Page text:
Clothing of delight, soft clothing

Two ways of looking at lounge shorts (for men) in two ad campaigns. Both touting the softness of the clothing (genuinely desirable in coverings for men’s private parts), but one pushing it as a vehicle for sexual display, the other celebrating it as a vehicle for joy.

The first (from Helsinki Athletica) in a Daily Jocks ad from 3/26, marketed as homowear — the shorts are a very pale pink, whispering I Am Gay — highly sexualized (the model is sitting up on his knees, in bed, and his crotch is the visual focus of the photo); an accompanying photo has him in gray shorts (more macho, less homo), lying on his belly on a sofa with his ass humped up for sexual penetration. In both he displays an impressively muscled body (bulging biceps, massive pecs, rocky abs), a businesslike mustache, no-nonsense hair, and an impassive face with a challenging gaze (conveying: are you man enough to take this, buddy?).

(The title is an allusion to William Blake’s The Lamb.)

(#1) Athletica 1, the pastel pink crotch shot

(#2) Athletica 2, the gym-gray butt shot (that is one fine muscular male ass, one attractive to both straight women and gay men — because it is so clearly a masculine ass)

The ad copy:

The Helsinki Athletica Classic Lounge Shorts are made from the softest jersey marle fabric. With a thick waistband and a whole lot of stretch, you’ll never want to take them off. Available in Pink & Grey.

gnarly marly: a discursion on marl(e). Then there’s the semi-technical term marl(e). The spelling marl is the standard one; marle is an alternative spelling that harks back to Middle English and seems to be used by a few commercial firms to convey pretentiousness — well, piss-elegance. On marl:

NOAD on the noun marl-2: [usually as modifier] a mottled yarn of differently colored threads, or fabric made from this yarn: blue marl leggings. ORIGIN late 19th century: shortening of marbled.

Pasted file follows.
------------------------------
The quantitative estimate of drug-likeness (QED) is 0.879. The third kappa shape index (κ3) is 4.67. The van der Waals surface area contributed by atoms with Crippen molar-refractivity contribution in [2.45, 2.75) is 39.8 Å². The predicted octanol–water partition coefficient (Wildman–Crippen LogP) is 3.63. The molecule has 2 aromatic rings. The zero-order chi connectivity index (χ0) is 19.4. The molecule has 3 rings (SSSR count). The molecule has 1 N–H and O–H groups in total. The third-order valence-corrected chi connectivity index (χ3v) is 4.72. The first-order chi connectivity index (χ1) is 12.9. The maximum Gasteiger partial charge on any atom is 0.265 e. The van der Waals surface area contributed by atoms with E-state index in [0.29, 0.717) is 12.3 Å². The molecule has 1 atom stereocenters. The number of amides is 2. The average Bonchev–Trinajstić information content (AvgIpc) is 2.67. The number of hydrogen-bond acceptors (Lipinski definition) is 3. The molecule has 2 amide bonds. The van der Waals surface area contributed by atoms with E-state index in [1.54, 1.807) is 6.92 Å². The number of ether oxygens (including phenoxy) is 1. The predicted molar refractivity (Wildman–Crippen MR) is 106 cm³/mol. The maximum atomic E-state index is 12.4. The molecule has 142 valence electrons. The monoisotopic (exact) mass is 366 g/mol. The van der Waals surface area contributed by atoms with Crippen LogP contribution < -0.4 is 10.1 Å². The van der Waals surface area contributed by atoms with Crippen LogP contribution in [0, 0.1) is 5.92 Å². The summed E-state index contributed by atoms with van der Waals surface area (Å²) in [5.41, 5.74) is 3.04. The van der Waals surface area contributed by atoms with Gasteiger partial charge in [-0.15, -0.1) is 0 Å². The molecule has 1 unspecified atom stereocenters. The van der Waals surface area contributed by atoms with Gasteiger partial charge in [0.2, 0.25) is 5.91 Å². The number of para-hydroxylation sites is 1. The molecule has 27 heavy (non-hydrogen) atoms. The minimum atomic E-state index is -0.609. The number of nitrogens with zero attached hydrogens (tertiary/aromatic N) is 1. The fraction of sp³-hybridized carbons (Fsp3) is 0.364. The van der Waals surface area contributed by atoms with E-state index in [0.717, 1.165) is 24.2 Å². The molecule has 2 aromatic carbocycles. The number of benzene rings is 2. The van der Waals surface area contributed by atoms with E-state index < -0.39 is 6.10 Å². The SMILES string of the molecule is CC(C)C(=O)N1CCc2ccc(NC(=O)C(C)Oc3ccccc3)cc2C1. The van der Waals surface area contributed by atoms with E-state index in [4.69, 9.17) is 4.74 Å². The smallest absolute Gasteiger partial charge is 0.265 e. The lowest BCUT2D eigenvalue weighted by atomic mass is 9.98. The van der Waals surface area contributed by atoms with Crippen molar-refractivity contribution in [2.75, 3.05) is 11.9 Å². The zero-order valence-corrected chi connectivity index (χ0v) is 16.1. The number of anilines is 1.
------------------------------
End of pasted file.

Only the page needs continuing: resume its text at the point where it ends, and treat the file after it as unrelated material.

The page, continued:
OED3 (Dec. 2000) has its 1st cite from 1892, an ad in Queen (a British society magazine): Ladies write for Patterns of the entirely new designs in .. Marls, Tweeds, .. and Beiges. Then in 1922, in a Daily Mail ad: Knitted sports suit in rich Marl mixtures and plain colours.

The concept is a bit tricky: the word refers to a kind of fabric, but a fabric one of whose most salient characteristics is its coloration (mixed, in this case). In this it’s like the noun tweed (from NOAD: a rough-surfaced woolen cloth, typically of mixed flecked colors, originally produced in Scotland). And this is the way the word seems to used in garment contexts.

Consider the Gymshark men’s blue marl t-shirt (note: the model’s shown here in repose, but in other Gymshark shots he’s leaping about athletically; he’s presented as a hunky jock, not as a sexual object):

(#3) [ad copy:] It’s your favourite t-shirt reworked with a marl design. The Arrival Marl T-Shirt offers a lightweight material, sweat-wicking properties and a slim fit design so you can perform to the max with confidence.

What’s important here is that the fabric, though primarily blue, is indeed mottled or marbled (NOAD on the adj. marbled: having a streaked and patterned appearance like that of variegated marble). There’s nothing contradictory about blue marl (as in the NOAD entry or in the Gymshark ad).

But now, wrenching ourselves back to the high-carnality guy in #1 and #2, the fabric in his pastel pink lounge shorts in #1 looks utterly unmottled / unmarbled to me. I grant that the fabric in his gray lounge shorts in #2 is indeed very lightly mottled, but that’s what the jersey fabric used for almost all athletic shorts is like (I just checked my entire collection of Champion gray jersey gym shorts, to reassure my recollections on this point, and I see the same in ads on the net).

My point is that you if you say gray / grey jersey shorts, you get the very light mottling automatically, so marl(e) would be unnecessary. I guess I’m willing to concede that the pink shorts in #1 might be even more subtly mottled. But in the real world that would be irrelevant; who could care?

But then why do the Helsinki Athletica copywriters insist on using the unfamiliar semi-technical term marl(e)? I suggest that throwing in marl is a lot like using the marle spelling for it: more piss-elegance. In fact, pretentiousness of a sort frequently noted on this blog.

Look at my 6/2/20 posting “Cereal adjectives” on “edible adjectives” (from my 12/22/16 posting with that title ), with a look back at Zwicky & Zwicky on “tasty adjectives” in menus, Mark Liberman on menu modifiers as social anxiety, me on “ornamental adjectives” in ad copy for gay porn, and Dan Jurafsky on “linguistic filler” modifiers (and “exotifying” language) in restaurant menus.